This is the second book in the Liam Mulligan series, and I hope there are many more brewing in the mind of Mr. DeSilva. Mulligan is a throwback, a reporter who works in the palpably dying newspaper industry in Providence, Rhode Island. I know almost nothing about Providence, other than the fact that a former mayor named Rudy Cianci did about four years in a federal prison for corruption. The atmosphere created by DeSilva and Workman oozes corruption like a dead body stinks, if I may. The killings come fast and furious. This is not great literature, but it is great fun, and Mr. Workman in particular is the ideal narrator. His voicings are exactly right. There is a minor love story which tantalizes you, and in which you find yourself wanting to put words in Mulligan's mouth. There are numerous distractions, including the ex-wife, Dorcas, whose customized ring tone on Mulligan's phone is the first few bars of the song "Bitch." The action converges from multiple fronts, and, like most terrific thriller writers, I dare you to guess whodunit. I just could not stop listening to this. There are chuckles and rueful sighs, as we listen to Mulligan's world circle the drain. He is left standing, but the lessons he learns are bitter. It is only the skill of both Mr. DeSilva and of Mr. Workman which is sweet, indeed. Read on.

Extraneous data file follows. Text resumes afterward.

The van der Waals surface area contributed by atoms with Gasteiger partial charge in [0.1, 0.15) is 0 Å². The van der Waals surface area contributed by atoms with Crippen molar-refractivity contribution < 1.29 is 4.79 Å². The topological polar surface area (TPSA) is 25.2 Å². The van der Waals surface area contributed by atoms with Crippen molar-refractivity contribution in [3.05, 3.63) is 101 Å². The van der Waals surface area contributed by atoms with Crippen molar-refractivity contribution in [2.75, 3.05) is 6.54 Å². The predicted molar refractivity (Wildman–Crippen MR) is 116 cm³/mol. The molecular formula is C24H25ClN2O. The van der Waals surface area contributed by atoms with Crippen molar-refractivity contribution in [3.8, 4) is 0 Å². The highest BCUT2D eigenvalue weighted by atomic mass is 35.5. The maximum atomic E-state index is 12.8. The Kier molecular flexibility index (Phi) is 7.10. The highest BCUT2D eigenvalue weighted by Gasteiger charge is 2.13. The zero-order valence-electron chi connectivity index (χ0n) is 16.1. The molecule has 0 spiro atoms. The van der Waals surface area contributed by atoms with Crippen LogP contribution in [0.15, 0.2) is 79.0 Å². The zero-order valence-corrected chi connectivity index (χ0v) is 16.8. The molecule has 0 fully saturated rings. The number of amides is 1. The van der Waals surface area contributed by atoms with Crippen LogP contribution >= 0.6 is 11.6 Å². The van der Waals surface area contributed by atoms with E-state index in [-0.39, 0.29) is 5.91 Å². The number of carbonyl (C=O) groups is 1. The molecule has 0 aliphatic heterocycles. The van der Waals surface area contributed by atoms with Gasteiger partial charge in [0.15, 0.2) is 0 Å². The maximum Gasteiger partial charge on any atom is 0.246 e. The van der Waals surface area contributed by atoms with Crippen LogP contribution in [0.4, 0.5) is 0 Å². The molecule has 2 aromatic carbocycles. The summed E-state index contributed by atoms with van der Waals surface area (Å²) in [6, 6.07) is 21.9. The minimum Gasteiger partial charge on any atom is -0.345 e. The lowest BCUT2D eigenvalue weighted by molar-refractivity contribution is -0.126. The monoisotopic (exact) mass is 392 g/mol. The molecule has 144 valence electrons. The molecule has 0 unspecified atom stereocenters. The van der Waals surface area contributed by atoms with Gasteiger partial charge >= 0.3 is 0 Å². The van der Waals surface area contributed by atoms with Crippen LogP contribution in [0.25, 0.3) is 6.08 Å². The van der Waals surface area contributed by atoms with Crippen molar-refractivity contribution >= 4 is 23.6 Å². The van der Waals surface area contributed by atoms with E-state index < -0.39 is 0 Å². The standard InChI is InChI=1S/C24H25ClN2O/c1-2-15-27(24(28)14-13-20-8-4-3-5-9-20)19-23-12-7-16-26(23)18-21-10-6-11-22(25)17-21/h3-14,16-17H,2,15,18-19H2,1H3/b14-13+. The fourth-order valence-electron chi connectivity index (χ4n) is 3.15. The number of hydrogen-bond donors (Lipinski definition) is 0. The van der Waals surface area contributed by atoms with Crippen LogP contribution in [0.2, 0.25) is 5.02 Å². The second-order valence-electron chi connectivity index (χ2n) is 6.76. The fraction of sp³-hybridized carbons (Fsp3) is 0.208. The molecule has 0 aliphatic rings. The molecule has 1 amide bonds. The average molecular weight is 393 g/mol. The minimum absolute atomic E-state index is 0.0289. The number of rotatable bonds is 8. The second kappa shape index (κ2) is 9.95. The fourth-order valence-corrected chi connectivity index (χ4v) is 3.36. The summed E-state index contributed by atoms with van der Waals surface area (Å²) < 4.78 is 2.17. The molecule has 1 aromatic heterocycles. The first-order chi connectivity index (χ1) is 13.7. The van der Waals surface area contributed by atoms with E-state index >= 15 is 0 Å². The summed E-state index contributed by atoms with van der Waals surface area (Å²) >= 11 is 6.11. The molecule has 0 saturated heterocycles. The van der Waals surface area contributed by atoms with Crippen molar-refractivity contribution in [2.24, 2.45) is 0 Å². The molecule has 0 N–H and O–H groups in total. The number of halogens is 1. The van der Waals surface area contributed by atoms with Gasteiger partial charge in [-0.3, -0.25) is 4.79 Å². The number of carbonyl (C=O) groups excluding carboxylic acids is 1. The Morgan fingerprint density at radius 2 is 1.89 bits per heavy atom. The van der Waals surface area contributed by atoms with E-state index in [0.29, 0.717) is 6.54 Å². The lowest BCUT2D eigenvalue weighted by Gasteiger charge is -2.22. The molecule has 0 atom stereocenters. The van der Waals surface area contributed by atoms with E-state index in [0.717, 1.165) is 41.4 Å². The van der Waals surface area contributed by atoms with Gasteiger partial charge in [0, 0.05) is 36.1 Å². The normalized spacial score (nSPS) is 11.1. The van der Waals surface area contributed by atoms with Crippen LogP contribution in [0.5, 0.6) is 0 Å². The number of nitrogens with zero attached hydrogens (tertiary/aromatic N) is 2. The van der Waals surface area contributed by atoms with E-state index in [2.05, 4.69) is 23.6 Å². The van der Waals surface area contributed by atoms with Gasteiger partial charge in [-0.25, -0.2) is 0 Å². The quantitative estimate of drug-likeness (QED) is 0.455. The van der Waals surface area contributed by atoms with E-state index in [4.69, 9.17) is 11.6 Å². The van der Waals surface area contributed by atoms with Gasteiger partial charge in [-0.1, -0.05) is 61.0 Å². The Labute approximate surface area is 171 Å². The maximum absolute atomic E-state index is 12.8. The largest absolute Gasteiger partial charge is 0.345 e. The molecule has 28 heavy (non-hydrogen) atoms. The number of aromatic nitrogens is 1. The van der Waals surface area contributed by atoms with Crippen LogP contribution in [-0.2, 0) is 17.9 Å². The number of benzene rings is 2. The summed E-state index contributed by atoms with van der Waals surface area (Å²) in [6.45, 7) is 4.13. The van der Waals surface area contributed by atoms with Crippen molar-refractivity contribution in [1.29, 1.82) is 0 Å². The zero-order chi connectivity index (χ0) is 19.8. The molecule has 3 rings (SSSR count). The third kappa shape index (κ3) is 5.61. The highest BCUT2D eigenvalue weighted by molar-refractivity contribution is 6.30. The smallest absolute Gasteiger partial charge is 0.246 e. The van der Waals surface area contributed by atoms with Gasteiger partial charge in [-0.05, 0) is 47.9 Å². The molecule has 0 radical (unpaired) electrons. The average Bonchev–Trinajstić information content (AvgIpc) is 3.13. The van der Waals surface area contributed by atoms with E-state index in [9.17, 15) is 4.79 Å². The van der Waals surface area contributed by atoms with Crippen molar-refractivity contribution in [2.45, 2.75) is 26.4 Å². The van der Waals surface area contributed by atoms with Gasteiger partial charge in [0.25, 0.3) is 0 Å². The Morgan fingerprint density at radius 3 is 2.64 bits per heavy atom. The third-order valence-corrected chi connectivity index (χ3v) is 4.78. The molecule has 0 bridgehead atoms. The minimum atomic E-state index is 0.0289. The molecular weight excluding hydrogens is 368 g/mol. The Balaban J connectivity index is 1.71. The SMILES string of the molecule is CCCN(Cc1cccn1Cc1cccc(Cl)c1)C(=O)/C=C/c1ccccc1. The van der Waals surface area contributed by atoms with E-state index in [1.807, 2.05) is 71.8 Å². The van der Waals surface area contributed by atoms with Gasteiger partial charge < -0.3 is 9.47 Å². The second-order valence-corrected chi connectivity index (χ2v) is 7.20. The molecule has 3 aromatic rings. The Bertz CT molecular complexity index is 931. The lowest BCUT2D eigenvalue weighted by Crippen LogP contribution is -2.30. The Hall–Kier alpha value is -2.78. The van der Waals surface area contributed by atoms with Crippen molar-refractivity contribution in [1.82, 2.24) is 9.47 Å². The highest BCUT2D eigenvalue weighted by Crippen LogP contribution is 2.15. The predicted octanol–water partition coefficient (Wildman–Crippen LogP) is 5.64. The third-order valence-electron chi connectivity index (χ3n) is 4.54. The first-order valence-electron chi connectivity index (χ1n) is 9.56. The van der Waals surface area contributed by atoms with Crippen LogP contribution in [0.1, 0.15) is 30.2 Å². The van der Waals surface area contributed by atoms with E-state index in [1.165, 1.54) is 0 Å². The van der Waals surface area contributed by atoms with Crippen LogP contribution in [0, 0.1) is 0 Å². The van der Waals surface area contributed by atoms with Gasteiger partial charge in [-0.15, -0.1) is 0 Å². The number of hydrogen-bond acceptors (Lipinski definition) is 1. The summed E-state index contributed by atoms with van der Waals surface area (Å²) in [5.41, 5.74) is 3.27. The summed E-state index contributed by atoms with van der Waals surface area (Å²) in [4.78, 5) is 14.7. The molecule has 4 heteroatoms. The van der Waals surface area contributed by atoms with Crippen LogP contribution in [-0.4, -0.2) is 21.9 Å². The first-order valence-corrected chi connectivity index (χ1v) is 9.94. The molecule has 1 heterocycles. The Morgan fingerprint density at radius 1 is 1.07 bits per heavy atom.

I like mysteries (particularly British ones, historical fiction and nonfiction, science fiction and fantasy.
Originally, I wrote this review for the Vine program on Amazon. So I didn't pay for the book. Then I ran down a copy of the CD audio book through a friend. I fell in like with the narrator. Kobna Holdbrook-Smith has a fantastic voice for this book-- actually he has a lovely voice for reading anything. I cannot imagine Peter Grant being read by any other narrator. He also does a great job with the other characters. I purchased this from audible because I have not actually paid for a copy of this book until now and because I wanted Audible to keep bringing good audio books like this to the US.
Ok, ignore any references to grown up Harry Potter. Yes, the hero does end up apprenticed to a wizard but that's where the resemblance ends. Peter Grant starts as a probationary constable in the London Metropolitan Police. His father is a drunken jazz musician while his mother cleans offices for a living. Peter wants to become a detective on the murder squad. However, Peter is not the ideal candidate for any of the high profile squads. He is though the ideal candidate for one very obscure squad with a total membership of 2, counting Peter.
Things I liked-- Aaronovitch writes about a multicultural London. Peter is mixed race and writes about his experiences with a serio-comic turn that I really like. He's smart, quick thinking and funny so reading from his viewpoint is a pleasant. Dark humor punctuates bouts of well described action.
The book actually comes across as a police procedural, even as Peter deals with issues like a dispute between Father Thames and Mother Thames-- which gives the book it's British title, Rivers of London. I like that title better any way..
The next one is available on Audible already. I hope other readers enjoy this book as much as I have.